Monday, June 27, 2016

The Economist's "Seven Brothers"

I use this story from The Economist as a conceptual explanation of the one-sample t-test. TL:DR: Sex ratio disparity data out of India serves as a conceptual introduction to the one-sample t-test.

So, at its most basic, one sample t-test uses some given, presumably true number/mu, and tests your sample against that number. This conceptual example illustrates this via the naturally occurring sex ratio in humans (your mu) versus 2006-8 sex ratio data from different states in India (your sample data). Why look at this data? Social pressure, like dowries, high rates of sexual violence against women in India, etc. make male offspring more attractive than female offspring to some families. And the data provides evidence that this is leading to disturbing demographic shifts. See the table below from The Economist:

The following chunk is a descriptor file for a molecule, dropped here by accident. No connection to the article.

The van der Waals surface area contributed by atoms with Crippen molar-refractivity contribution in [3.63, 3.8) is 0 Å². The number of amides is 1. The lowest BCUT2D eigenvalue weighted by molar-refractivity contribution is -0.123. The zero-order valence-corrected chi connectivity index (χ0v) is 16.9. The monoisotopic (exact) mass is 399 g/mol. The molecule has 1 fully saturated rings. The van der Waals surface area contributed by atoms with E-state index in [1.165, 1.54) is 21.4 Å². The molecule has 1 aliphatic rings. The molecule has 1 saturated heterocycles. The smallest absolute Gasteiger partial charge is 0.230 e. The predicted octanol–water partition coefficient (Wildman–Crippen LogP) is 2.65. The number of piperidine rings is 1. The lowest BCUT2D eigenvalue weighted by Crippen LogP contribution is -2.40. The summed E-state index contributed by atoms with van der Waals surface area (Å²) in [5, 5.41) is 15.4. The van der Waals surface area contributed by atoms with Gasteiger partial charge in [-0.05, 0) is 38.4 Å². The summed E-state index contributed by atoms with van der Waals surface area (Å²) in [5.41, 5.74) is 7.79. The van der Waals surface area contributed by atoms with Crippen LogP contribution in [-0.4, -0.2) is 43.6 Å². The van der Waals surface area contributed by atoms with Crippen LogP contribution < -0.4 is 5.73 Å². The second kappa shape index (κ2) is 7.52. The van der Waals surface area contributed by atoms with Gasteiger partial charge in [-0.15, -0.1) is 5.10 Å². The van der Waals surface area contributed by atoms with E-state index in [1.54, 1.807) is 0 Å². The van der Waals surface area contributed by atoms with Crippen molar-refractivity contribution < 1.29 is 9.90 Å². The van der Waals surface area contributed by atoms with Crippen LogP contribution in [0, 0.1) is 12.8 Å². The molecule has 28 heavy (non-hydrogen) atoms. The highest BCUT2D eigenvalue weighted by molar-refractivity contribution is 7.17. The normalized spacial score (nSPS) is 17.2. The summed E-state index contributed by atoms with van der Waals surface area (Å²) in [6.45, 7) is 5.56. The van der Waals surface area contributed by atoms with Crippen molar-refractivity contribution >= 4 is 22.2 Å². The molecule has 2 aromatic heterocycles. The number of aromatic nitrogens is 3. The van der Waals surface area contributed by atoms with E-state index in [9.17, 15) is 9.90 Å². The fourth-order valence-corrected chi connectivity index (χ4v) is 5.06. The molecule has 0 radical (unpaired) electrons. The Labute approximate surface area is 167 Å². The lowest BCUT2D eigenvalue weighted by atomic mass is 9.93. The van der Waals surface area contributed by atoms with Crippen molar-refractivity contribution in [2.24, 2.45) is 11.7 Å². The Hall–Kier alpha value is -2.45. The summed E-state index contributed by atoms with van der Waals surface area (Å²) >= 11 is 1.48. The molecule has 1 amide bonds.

If you would like, you could even eyeball and enter the data for the different states and calculate your t-test.

I like this example because it illustrates how a very simple statistical test could be used to provide evidence that something fishy is going on in India. A tiny example of forensic statistics in the spirit of Freakonomics.

The data is from the UN and demonstrates how data collection is used by enormous organizations to uncover concerns in given countries/regions.

This data also demonstrates a global issue. The article itself goes into greater detail about this complicated issue: Why it is occurring and possible outcomes (increased sex trafficking, violence against women) that may result from this sex imbalance.

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